Friday, September 14, 2018

Watch the Member Forum On Demand: At the Intersection of Data Science and Social Science

The proliferation of new digital data sources and the development of new programming languages that can quickly make sense of these data are changing the nature of how public policy makers and the general public understand how government works – and when it doesn’t. This discussion focused on the road ahead for data and social science, how to communicate better when the lanes merge, and what this all means for getting to better-informed policies and programs that improve public well-being.


Session Summary: Low-Cost Randomized Controlled Trials

November 10, 2012 11:24 AM

The Thursday morning session Low-Cost Randomized Controlled Trials had four panelists: Jon Baron from the Coalition for Evidence-Based Policy, Paul Decker from Mathematica Policy Research, Roland Fryer from Harvard University, and Ricky Takai from Abt Associates. The session focused on the lessons learned from low-cost evaluations and the costs and benefits of investing in evaluation with reduced access to public resources.

Some of the knowledge shared during the well-attended presentation included:

  • When working with multiple sites, learn if the processes and procedures practiced at each site are different. If so, this can lead to complications that can increase the cost of conducting an evaluation significantly.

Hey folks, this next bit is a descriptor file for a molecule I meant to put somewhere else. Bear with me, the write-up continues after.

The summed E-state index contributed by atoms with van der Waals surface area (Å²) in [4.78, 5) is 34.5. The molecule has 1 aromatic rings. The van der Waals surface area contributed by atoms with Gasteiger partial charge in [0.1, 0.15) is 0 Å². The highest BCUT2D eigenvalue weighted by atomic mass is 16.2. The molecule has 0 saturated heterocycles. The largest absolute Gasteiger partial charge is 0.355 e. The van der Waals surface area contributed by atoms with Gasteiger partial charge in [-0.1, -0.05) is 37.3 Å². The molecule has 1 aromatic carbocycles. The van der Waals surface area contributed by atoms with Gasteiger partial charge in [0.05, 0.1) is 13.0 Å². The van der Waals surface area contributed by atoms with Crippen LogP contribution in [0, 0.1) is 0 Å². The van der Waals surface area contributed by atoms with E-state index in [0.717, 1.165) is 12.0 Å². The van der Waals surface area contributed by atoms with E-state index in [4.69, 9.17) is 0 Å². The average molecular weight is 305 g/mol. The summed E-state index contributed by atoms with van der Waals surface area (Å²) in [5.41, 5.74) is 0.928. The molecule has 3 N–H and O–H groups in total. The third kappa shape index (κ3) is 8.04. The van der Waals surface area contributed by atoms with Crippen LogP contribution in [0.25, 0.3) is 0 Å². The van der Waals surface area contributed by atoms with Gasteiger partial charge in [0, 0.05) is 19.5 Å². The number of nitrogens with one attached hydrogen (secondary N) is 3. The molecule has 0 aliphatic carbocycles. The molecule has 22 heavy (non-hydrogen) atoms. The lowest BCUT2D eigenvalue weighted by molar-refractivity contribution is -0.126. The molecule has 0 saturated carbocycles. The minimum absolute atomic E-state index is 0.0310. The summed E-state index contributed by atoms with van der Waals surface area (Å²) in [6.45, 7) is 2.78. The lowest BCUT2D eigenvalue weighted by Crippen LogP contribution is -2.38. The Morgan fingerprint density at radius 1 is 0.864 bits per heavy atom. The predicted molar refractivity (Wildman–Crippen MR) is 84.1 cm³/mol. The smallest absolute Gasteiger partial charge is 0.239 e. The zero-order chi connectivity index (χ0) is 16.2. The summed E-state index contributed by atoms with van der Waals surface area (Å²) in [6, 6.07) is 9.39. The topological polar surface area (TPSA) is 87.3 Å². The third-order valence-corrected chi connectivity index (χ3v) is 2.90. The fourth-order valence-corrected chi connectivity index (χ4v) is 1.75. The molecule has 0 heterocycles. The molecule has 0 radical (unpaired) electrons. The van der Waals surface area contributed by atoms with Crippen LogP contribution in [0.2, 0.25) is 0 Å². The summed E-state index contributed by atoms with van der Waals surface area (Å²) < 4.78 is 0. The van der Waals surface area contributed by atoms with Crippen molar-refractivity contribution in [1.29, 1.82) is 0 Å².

• Pulling data can be difficult and may require negotiation and agreements to be put into place.
  • Costs are highly dependent on choices made during the design phase.
  • While knowledge is a public good, there may be little incentive for knowledge sharing.

Ricky Takai, who has experience on the funder's end when it comes to evaluations provided a unique perspective for those in attendance. He touched upon the use of administrative data and its potential in the field of education. Drawing on his funder's experience, Takai noted that in the event that an evaluation finds that a program failed or had no significant result, he cautioned attendees to be ready to explain why as funders are interested in lessons that can improve their grant work going forward.

In conclusion, this session fostered a unique discussion between the panelists and produced several thoughtful questions from the audience.

Contributed by Sophia Guevara, Wayne State University


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